Thursday, January 31, 2013

Practical Games

     After a month of just hanging out with my dad, when I arrived in Korea, I was sent to work.  The real life experience started as I was quite far from my dad's place.  I knew nothing about this country.  Their currency, its value, the places, the  culture, and most of all, their language.  All I can do is read and write their characters... albeit very slowly.

     The first time I took a bus back to my dad's place, I tried to memorize a couple of places or landmarks.  Knowing nothing about this country, I believe it was important to get familiar with these spots, just in case I made a mistake of taking the wrong bus.  In time, I got very familiar with the route.

     Back at my dad's place (after 2 months), I figured I could make learning a bit more fun.  Since there's not much problem about my one and only bus route, I could  try to read whatever is written wherever, as the bus passes by it.  The thing is to keep up with the bus's speed.  Building after building, store after store, it was frustrating at first.  I usually end up successful only when reading the bus stops.  But in time, I got better.

     Bus rides got me able to read Korean faster.  But there's a difference between reading silently, and vocalizing (more on that on a future blog).  3 months in Korea, there's not much point on trying (although really hard) to have small talks with the locals.  Yes, I can read.  But I don't know what they mean, and I don't even know how they're pronounced (again, to be written on another blog).  I figured, one way to solve this privately is to get familiar with at least one song.

     Now, I'm not really fond of Kpop.  But I like their older pop songs.  One particular song caught my attention.  I got familiar with a part of the song.  Then I went around humming the tune, as I asked for the title and singer.  Luckily, it was a popular song among the ajumas.  It was 전재의 예유 by 김종한.  I wrote those myself and have them correct it.  Again, a lot of times, pronunciation is different from how it's spelled.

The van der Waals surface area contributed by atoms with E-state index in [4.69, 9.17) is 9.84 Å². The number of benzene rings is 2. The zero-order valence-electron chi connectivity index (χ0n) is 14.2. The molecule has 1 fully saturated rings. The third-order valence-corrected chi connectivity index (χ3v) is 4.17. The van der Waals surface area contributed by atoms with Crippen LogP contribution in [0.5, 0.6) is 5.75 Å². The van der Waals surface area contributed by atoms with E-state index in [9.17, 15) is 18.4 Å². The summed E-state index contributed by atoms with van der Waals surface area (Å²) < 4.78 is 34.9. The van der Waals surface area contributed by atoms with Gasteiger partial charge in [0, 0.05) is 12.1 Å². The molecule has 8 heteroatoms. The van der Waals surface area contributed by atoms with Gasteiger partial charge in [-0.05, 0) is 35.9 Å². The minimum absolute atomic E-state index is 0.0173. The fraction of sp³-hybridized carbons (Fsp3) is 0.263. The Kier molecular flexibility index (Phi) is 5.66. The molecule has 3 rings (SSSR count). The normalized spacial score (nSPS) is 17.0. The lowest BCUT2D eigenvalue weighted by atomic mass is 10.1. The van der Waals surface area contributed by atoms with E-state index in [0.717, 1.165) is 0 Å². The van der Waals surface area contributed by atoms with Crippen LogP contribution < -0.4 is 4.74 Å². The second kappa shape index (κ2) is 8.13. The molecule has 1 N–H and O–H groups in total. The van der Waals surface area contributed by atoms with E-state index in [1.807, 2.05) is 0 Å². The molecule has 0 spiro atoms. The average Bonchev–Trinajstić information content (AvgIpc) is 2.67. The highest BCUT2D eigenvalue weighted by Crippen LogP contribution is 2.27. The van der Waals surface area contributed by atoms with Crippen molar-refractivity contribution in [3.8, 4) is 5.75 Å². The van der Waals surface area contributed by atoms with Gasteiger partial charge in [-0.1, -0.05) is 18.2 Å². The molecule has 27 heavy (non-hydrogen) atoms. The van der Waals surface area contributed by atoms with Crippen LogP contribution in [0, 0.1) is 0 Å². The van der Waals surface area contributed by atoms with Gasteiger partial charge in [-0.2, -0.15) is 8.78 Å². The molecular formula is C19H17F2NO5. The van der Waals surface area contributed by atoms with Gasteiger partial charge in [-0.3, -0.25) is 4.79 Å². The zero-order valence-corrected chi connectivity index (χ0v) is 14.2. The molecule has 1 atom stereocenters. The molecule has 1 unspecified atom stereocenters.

I found one music store nearby.  I was also lucky that the attendant was quite exposed to the English (or Konglish) language.  So I was able to ask for the album of the singer, with the particular song I wanted.  I was also able to ask if his copy has the lyrics of the song.  The CD didn't have lyrics but the cassette tape album has all the lyrics of each song... and yes... cassette tapes exist during that time.

     Since I can read fast enough, singing along with 김종한 was a breeze.  Yes, there are some Korean words that made me wonder why it was pronounced that way, but at least, I get to verbalize those words now.  And as I slowly understand what each line means, I also get to learn more about their grammar.  I achieved a lot of things by doing this.

*** After a couple of years, I re-read some of those old songs, and I observed a couple of things.  Line by line, I noticed that the lyrics are mostly grammatically correct.  The writers do not color the words to make it poetic.  They do not jumble them to fit a standard line.  Nor are there re-invented words, or words mispronounced, just to rhyme.  It's as if these songs started as essays then superimposed on tunes.  Pretty old school which to me is impressive.***

     Back then, there were cellphones (not smart phones) with physical keypads (the company I worked for actually make them).  No SIM cards, no external memory, and no touch screen... and no color.  But if there's one thing in common with the phones of today, it's the the ability to send text messages in Korean characters.  It's a good thing most of my friends entertained the idea.  I send text messages in Korean characters but it's Tagalog (I'm Filipino after all).  It could be done in English too but I didn't have English speaking friends that time.  But since it's a different language, accurate spelling is irrelevant.  What matters though, is the ability to read and write (or text) in Korean.  My friends and I had a lot of fun with this as well.

     There are many ways to get some extra help in learning the language.  All the above mentioned are from my experience, and what I thought at that time.  It helped me a lot.  Although it doesn't fit everyone.  Reading while riding the bus, would be frustrating for those with poor eyesight.  I get car-sick often during my first year here, and I think that's one of the causes.  Music may not be a thing for everyone.  And text messaging in Korean is not for a speedy communication.

     I think the next thing I could do is to baby sit for a day.  If I get to learn their version of "ABC" or some other kiddy song/game that talks about body parts and whatnot, I think it's worth a day.

     I wonder though if many of my foreign friends thought about this.  Or made up other (personal) games for them to learn Korean a bit better.

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